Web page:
* Chinese Repository, Vol. V., pp. 546—553.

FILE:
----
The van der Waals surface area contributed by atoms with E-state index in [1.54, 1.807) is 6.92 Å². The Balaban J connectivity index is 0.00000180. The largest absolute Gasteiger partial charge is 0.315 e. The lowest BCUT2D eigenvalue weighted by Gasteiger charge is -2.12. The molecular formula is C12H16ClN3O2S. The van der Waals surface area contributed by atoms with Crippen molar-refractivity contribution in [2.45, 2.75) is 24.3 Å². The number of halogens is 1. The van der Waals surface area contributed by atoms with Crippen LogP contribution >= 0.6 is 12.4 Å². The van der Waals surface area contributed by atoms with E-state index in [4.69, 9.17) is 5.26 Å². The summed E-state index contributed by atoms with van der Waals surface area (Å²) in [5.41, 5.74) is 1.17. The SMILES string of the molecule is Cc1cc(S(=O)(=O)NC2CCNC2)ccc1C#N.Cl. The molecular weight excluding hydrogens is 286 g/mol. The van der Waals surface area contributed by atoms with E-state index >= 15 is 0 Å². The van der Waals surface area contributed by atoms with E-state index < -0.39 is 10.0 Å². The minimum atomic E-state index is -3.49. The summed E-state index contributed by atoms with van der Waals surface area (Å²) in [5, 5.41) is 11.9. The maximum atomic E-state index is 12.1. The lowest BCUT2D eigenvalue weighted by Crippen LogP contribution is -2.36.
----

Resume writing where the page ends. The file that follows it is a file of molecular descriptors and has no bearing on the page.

ficiently soaked, a rag filter is placed on the edge of the pan, and the whole of the valuable part drips slowly through the rag into a basket lined with coarse bamboo paper, from which it falls into the other brass pan, about as much liquid going through as there was water poured over the cake. The dregs are again soaked and immediately filtered till found to be nearly tasteless; this weaker part usually makes about six pints of liquid. The first six pints are then briskly boiled, being sprinkled with cold water to allay the heat so as not to boil over, and removing the scum, by a feather, into a separate vessel. After boiling twenty minutes, five pints of the weak liquid are poured in and boiled with it, until the whole is evaporated to about three pints, when it is strained through paper into another pan, and the remaining pint thrown into the pan just emptied, to wash away any portion that may remain in it, and also boiled a little while, when it is also strained into the three pints. The whole is then placed over a slow fire in the small furnace, and boiled down to a proper consistency for smoking; while it is evaporating, a ring forms around the edge, and the pan is taken off the fire at intervals to prolong the process, the mass being the while rapidly stirred with sticks and fanned, until it becomes like thick treacle, when it is taken out and put into small pots for smoking. The boxes in which it is retailed are made of buffalo's horn, of such a size as easily to be carried about the person. The dregs containing the vegetable residuum, together with the scum and washings of the pans, are lastly strained and boiled with water, producing about six pints of thin brownish liquid, which is evaporated to a proper consistence for selling to the poor. The process of seething the crude opium is exceedingly unpleasant to those unaccustomed to it, from the overpowering narcotic fumes which arise, and this odor marks every shop where it is prepared, and every person who smokes it. The loss in weight by this mode of preparation is about one-half. The Malays prepare it in much the same manner. The custom in Penang is to reduce the dry cake made on the first evaporation to a powder; and when it is digested and again strained and evaporated, reducing it to a consistence resembling shoemaker's wax. The opium pipe consists of a tube of heavy wood, furnished at the head with a cup, which serves to collect the residuum or ashes left after combustion; this cup is usually a small cavity in the end of the pipe, and serves to elevate the bowl to a level with the lamp. The bowl of the pipe is made of earthenware, of an ellipsoid shape, and sets down upon the hole, itself having a small rimmed orifice on the flat side. The opium-smoker always lies down; and the singular picture given by Davis, of a “Mandarin smoking an opium-pipe,” dressed in his official robes and sitting up at a table, was probably made to order by some artist who had never seen anybody use it. Lying along the couch, he holds the pipe, aptly called yen tsiang, i.e. smoking-pistol, by the Chinese, so near the lamp that the bowl can be brought up to it without stirring himself. A little opium of the size of a pea, being taken on the end of a spoon-headed needle, is put upon the hole of the bowl, and set on fire at the lamp, and inhaled at one whiff, so that none of the smoke shall be lost. Old smokers will retain the breath a long time, filling the lungs, and exhaling the fumes through the nose. The taste of the half-fluid extract is sweetish and oily, somewhat like rich cream, but the smell of the burning drug is rather sickening. When the pipe has burned out, the smoker lies listless for a moment while the fumes are dissipating, and then repeats the process until he has spent all his purchase, or taken his prescribed dose. When the smoking commences, the man becomes loguacious, and breaks out into boisterous, silly merriment, which gradually changes to a vacant paleness and shrinking of the features, as the quantity increases and the narcotic acts. A deep sleep supervenes from half an hour to three or four hours' duration, during which the pulse becomes slower, softer, and smaller than before the debauch. No refreshment is felt from this sleep, when the person has become a victim to the habit, but a universal sinking of the powers of the body and mind is experienced, and complete recklessness, so be it that the appetite for more be gratified. A novice is content with one or two whiffs, which produce vertigo, nausea, and headache, though practice enables him to gradually increase the quantity; “temperate smokers,” warned by the sad example of the numerous victims around them, endeavor to keep within bounds, and walk as near the precipice as they can without falling over into hopeless ruin. In order to do this, they limit themselves to a certain quantity daily, and take it at, or soon after meals, so that the stomach may not be so much weakened. A “temperate smoker” (though this term is like that of a temperate robber, who only takes shillings from his